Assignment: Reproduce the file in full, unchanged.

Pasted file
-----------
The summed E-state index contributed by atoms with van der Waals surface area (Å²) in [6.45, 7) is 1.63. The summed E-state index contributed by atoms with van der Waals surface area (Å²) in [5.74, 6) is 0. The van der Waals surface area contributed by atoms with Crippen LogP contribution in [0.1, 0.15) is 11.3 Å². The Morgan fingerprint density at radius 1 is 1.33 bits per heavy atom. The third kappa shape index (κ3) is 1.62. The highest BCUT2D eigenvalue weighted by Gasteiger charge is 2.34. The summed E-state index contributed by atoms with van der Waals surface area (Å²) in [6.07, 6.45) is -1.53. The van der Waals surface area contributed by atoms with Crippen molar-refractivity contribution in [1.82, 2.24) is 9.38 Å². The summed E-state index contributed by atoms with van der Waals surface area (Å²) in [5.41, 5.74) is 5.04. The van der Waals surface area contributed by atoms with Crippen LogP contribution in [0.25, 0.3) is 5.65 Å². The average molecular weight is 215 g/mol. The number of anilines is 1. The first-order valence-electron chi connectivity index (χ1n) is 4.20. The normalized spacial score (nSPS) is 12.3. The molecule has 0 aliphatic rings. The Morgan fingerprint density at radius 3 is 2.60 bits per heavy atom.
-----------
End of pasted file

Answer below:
The summed E-state index contributed by atoms with van der Waals surface area (Å²) in [6.45, 7) is 1.63. The summed E-state index contributed by atoms with van der Waals surface area (Å²) in [5.74, 6) is 0. The van der Waals surface area contributed by atoms with Crippen LogP contribution in [0.1, 0.15) is 11.3 Å². The Morgan fingerprint density at radius 1 is 1.33 bits per heavy atom. The third kappa shape index (κ3) is 1.62. The highest BCUT2D eigenvalue weighted by Gasteiger charge is 2.34. The summed E-state index contributed by atoms with van der Waals surface area (Å²) in [6.07, 6.45) is -1.53. The van der Waals surface area contributed by atoms with Crippen molar-refractivity contribution in [1.82, 2.24) is 9.38 Å². The summed E-state index contributed by atoms with van der Waals surface area (Å²) in [5.41, 5.74) is 5.04. The van der Waals surface area contributed by atoms with Crippen LogP contribution in [0.25, 0.3) is 5.65 Å². The average molecular weight is 215 g/mol. The number of anilines is 1. The first-order valence-electron chi connectivity index (χ1n) is 4.20. The normalized spacial score (nSPS) is 12.3. The molecule has 0 aliphatic rings. The Morgan fingerprint density at radius 3 is 2.60 bits per heavy atom.